Premier Stefanson has done it again.

To think that this offer is appropriate, or would be welcomed, shows how completely politicized the premier is.

Graduating students want to hear from the people who matter to them and to their education.

Rather than creating a pointless political stunt, perhaps the premier could return the funding her government’s policies have withdrawn.

Lynn Silver


Proceed with caution on psychedelics

Approximately six or seven years ago my friend the late Robert (Bob) McIlwraith, who was the head of the clinical psychology arm of the WRHA, note the increase of “potential” for some of the psychedelics, for a variety of conditions from migraine headaches to depression and in the treatment of addictions.

Being an astute observer of scientific research, he also noted a need to proceed cautiously.

Two cases for it being legal for commercial sales have been put forth. First, that the substance has been approved for use clinically for several conditions. Second, that the government shouldn’t have the right to regulate what substance individuals can legally consume.

With regards to the first point, when delving into the clinical research, virtually all the recommendations for this type of treatment come with a caveat that this be done with a skilled professional who is trained in the effects of these substances and the art of helping individuals process the experience of taking such agents to function in a more effective manner in their daily lives.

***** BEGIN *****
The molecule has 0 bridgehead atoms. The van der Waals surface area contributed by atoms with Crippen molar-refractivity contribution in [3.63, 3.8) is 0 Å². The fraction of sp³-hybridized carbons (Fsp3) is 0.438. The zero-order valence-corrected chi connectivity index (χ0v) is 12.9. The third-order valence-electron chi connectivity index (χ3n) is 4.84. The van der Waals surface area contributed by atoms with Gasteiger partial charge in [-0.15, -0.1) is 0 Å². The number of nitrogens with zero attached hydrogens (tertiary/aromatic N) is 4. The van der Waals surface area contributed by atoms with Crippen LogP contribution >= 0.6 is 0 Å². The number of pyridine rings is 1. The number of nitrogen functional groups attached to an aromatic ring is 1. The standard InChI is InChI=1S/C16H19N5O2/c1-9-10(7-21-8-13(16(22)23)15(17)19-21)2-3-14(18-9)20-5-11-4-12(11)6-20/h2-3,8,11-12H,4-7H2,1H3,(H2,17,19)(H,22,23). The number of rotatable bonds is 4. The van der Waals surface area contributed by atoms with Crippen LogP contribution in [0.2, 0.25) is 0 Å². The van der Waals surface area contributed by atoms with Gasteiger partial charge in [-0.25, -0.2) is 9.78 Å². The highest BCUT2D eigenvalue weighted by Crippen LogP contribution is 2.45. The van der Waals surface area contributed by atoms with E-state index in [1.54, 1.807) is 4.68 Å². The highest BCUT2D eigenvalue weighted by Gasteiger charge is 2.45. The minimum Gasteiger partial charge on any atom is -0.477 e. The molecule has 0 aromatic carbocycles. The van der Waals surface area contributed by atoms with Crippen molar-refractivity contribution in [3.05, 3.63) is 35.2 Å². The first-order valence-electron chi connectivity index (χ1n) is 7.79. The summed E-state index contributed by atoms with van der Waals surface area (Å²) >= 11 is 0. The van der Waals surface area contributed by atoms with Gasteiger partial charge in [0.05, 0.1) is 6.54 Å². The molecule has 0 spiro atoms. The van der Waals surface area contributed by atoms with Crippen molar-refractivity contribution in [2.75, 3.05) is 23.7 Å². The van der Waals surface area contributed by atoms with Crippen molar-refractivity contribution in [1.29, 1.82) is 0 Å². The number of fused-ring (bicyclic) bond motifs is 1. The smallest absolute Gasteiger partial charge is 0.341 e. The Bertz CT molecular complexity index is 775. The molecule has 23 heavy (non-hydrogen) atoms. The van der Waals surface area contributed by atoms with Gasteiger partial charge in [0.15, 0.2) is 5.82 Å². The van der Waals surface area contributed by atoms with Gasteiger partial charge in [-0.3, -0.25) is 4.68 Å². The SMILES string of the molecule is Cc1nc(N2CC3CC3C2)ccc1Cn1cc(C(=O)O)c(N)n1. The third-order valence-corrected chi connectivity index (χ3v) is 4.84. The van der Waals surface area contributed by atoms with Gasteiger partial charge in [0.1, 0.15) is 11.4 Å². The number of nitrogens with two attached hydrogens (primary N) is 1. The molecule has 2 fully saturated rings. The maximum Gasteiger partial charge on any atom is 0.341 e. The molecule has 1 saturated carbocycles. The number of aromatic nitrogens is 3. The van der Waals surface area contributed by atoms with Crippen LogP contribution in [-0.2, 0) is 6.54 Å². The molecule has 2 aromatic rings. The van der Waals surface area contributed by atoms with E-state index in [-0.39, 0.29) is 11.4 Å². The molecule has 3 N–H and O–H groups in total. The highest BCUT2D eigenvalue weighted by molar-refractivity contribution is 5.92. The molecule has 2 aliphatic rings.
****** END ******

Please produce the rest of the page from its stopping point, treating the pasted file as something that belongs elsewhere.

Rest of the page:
The second, that the government shouldn’t dictate what substances individuals can take, ignores the social impact and costs that could result from allowing this.

I would like to note that I am one who sees great potential in the microdosing with psychedelics. But potential can become hype, hype can lead to losing focus regarding potential risks. In the past I have advised several friends that they might wish to consult and expert in some treatments with psychedialic therapy, as I am an interested party, not an expert.